Despite a number of studies examining local variability in the IRB decision-making process, none has taken the next step to review the quality of these decisions in an effort to identify those that meet the criteria of providing protection to human subjects while ensuring the conduct of rigorous, generalizable research.
The objective of the proposed study is to identify the "best precedents" for a number of human studies issues in health services research.
The study consists of a cross-sectional, observational design with primarily qualitative analyses. Study protocols, IRB applications, and IRB responses will be reviewed to develop a list of key IRB issues/decisions for which considerable variability in responses exists across VA sites. Following identification of key issues/decisions, case studies will be written to illustrate each issue, along with a description of the actual responses taken by IRBs. An expert panel will be established, to include IRB experts, ethicists, health services researchers, and a patient representative to review the case studies and select the best precedent among the actual responses. The resultant best precedents will be assembled in a document and Web site, for dissemination to IRBs and investigators.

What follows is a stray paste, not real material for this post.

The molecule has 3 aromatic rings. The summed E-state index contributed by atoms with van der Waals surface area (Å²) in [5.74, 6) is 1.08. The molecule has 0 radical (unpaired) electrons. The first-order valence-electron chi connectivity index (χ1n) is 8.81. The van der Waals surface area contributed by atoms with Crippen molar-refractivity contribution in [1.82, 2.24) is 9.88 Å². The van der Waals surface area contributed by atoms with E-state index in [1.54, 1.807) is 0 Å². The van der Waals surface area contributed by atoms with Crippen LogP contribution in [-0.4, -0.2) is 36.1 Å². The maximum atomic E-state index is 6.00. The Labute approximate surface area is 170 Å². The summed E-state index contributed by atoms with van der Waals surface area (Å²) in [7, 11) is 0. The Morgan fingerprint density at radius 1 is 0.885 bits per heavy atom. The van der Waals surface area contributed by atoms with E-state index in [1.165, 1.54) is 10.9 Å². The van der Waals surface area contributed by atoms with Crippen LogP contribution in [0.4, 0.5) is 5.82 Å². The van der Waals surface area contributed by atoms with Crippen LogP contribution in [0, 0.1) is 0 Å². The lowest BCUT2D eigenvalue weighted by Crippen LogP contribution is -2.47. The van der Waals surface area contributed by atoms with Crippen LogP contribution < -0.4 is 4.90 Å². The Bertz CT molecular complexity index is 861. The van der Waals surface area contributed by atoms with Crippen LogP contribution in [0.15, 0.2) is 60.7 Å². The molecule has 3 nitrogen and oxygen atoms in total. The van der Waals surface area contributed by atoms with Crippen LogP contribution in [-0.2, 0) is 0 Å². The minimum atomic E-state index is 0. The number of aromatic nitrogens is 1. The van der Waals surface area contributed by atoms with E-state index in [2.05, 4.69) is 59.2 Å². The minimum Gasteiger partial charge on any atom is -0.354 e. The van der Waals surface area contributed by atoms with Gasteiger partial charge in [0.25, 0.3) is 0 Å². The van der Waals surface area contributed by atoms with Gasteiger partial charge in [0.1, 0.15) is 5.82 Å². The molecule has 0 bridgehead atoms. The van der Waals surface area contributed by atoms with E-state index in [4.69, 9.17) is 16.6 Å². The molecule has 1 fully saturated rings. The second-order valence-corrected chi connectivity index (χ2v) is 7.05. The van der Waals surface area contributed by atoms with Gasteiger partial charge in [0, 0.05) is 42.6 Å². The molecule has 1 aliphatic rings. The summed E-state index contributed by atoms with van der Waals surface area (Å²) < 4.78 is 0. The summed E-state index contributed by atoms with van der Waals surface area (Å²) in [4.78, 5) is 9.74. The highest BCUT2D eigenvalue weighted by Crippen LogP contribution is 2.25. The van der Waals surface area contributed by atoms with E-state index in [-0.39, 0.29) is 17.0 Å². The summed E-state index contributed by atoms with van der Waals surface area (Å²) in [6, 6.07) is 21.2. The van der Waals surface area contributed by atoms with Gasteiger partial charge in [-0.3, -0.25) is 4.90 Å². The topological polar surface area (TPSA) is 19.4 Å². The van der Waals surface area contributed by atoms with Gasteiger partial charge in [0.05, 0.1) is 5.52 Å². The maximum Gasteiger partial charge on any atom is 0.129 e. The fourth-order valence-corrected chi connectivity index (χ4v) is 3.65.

The dissemination of precedents would improve the protection of human subjects and minimize the current variability in the means by which protection is implemented. Improving the consistency in decisions across sites would facilitate the process of ensuring human subjects’ protection, and the research process as a whole, by providing researchers with a clearer set of standards for designing and implementing their studies.
External Links for this Project
None at this time.